Kobe Bean Bryant (1978 - 2020) was an American professional basketball player. Bryant had been known for his work-ethic, which helped him win five NBA championships with the Los Angeles Lakers.
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The beauty in being blessed with talent is rising above doubters to create a beautiful moment.
The most important thing is to try and inspire people so that they can be great in whatever they want to do.
I have self-doubt. I have insecurity. I have fear of failure. I have nights when I show up at the arena and I'm like, 'My back hurts, my feet hurt, my knees hurt. I don't have it. I just want to chill.' We all have self-doubt. You don't deny it, but you also don't capitulate to it. You embrace it.
Everything negative - pressure, challenges - is all an opportunity for me to rise.
Haters are a good problem to have. Nobody hates the good ones. They hate the great ones.
I can't relate to lazy people. We don't speak the same language. I don't understand you. I don't want to understand you.
I create my own path. It was straight and narrow. I looked at it this way: you were either in my way, or out of it.
I like playing for the purple and gold. This is where I want to finish up.
I love going one-on-one with someone. That's what I do. I've never lost. It's a whole different game, just to have them right in front of you and be able to do whatever you want.
I realized that intimidation didn't really exist if you're in the right frame of mind.
I'll do whatever it takes to win games, whether it's sitting on a bench waving a towel, handing a cup of water to a teammate, or hitting the game-winning shot.
I'm extremely willful to win, and I respond to challenges. Scoring titles and stuff like that... it sounds, well, I don't care how it sounds - to me, scoring comes easy. It's not a challenge to me to win the scoring title, because I know I can.
I'm here. I'm not going anywhere. No matter what the injury - unless it's completely debilitating - I'm going to be the same player I've always been. I'll figure it out. I'll make some tweaks, some changes, but I'm still coming.
I'm more than comfortable just sitting back and scoring 21, 22 points or whatever and getting 10, 11 assists whatever the case might be. More than comfortable with that. It's just a matter of the pieces that you have around you and what you can do to elevate everybody else.
I'm reflective only in the sense that I learn to move forward. I reflect with a purpose.
I've played with IVs before, during and after games. I've played with a broken hand, a sprained ankle, a torn shoulder, a fractured tooth, a severed lip, and a knee the size of a softball. I don't miss 15 games because of a toe injury that everybody knows wasn't that serious in the first place.
I've pretty much done all I can here and, you know, God will carry me the rest of the way, so I'm pretty comfortable with that.
If you want to be great at something, there's a choice you have to make. What I mean by that is, there are inherent sacrifices that come along with that. Family time, hanging out with friends, being a great friend, being a great son, nephew, whatever the case may be.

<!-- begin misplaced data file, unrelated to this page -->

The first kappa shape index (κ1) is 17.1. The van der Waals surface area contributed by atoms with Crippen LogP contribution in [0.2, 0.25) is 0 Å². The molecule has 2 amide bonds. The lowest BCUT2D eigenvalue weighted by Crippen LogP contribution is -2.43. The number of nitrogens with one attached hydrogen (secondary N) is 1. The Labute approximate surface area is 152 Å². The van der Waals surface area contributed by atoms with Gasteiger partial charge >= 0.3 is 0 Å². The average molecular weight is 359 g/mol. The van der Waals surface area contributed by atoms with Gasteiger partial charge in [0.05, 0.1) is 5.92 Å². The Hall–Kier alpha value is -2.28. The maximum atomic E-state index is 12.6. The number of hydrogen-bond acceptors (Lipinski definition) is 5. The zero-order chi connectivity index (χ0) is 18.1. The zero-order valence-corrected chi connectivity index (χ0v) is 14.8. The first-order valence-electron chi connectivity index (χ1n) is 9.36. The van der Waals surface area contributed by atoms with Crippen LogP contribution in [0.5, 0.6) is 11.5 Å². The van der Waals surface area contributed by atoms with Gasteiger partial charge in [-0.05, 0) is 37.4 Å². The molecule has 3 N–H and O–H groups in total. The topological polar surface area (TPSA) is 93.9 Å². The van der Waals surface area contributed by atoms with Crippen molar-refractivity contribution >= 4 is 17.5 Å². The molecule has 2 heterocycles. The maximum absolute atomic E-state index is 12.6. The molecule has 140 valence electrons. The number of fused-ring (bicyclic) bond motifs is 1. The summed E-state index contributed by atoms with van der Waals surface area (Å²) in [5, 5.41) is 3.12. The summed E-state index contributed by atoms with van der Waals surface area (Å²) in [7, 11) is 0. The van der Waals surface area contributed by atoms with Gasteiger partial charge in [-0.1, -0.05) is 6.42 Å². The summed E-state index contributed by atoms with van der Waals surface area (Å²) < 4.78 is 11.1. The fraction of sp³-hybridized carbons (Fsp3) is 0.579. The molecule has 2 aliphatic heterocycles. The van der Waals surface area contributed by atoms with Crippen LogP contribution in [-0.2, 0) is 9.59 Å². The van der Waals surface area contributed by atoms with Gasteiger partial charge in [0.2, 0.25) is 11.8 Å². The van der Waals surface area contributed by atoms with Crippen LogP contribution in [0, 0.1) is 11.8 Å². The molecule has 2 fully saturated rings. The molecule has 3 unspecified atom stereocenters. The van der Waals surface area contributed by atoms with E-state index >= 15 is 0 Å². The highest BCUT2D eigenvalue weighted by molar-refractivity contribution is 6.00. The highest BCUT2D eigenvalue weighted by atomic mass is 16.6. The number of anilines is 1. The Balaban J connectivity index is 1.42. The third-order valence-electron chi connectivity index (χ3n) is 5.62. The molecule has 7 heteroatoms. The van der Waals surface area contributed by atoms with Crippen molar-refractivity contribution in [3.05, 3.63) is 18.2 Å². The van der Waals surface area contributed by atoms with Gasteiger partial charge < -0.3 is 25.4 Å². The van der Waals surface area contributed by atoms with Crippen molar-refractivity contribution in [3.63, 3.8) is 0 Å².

If you're afraid to fail, then you're probably going to fail.
In an individual sport, yes, you have to win titles. Baseball's different. But basketball, hockey? One person can control the tempo of a game, can completely alter the momentum of a series. There's a lot of great individual talent.
It's different from being 21 and you think there's endless amount of opportunities. At 33, the ending is much, much closer.
It's the one thing you can control. You are responsible for how people remember you — or don't. So don't take it lightly.
Magic has five championships. I have five championships. I'm pretty sure we both know what we're doing.
My brain ... it cannot process failure. It will not process failure. Because if I sit there and have to face myself and tell myself, "You're a failure" ... I think that's almost worse than death.
My parents are my backbone. Still are. They're the only group that will support you if you score zero or you score 40.
Once you know what failure feels like, determination chases success.
Pain doesn't tell you when you ought to stop. Pain is the little voice in your head that tries to hold you back because it knows if you continue you will change.
Sports are such a great teacher. I think of everything they've taught me: camaraderie, humility, how to resolve differences.
The important thing is that your teammates have to know you're pulling for them and you really want them to be successful.
The moment you give up, is the moment you let someone else win.
These young guys are playing checkers. I'm out there playing chess.
This is the moment I accept the most challenging times will always be behind me and in front of me.
Trust me, setting things up right from the beginning will avoid a ton of tears and heartache.
Use your success, wealth and influence to put them in the best position to realize their own dreams and find their true purpose.
We all know what flopping is when we see it. The stuff that you see is where guys aren't really getting hit at all and are just flailing around like a fish out of water.
We can always kind of be average and do what's normal. I'm not in this to do what's normal.
What people see on court is another side of me; it's not me.
Winning takes precedence over all. There's no gray area. No almosts.
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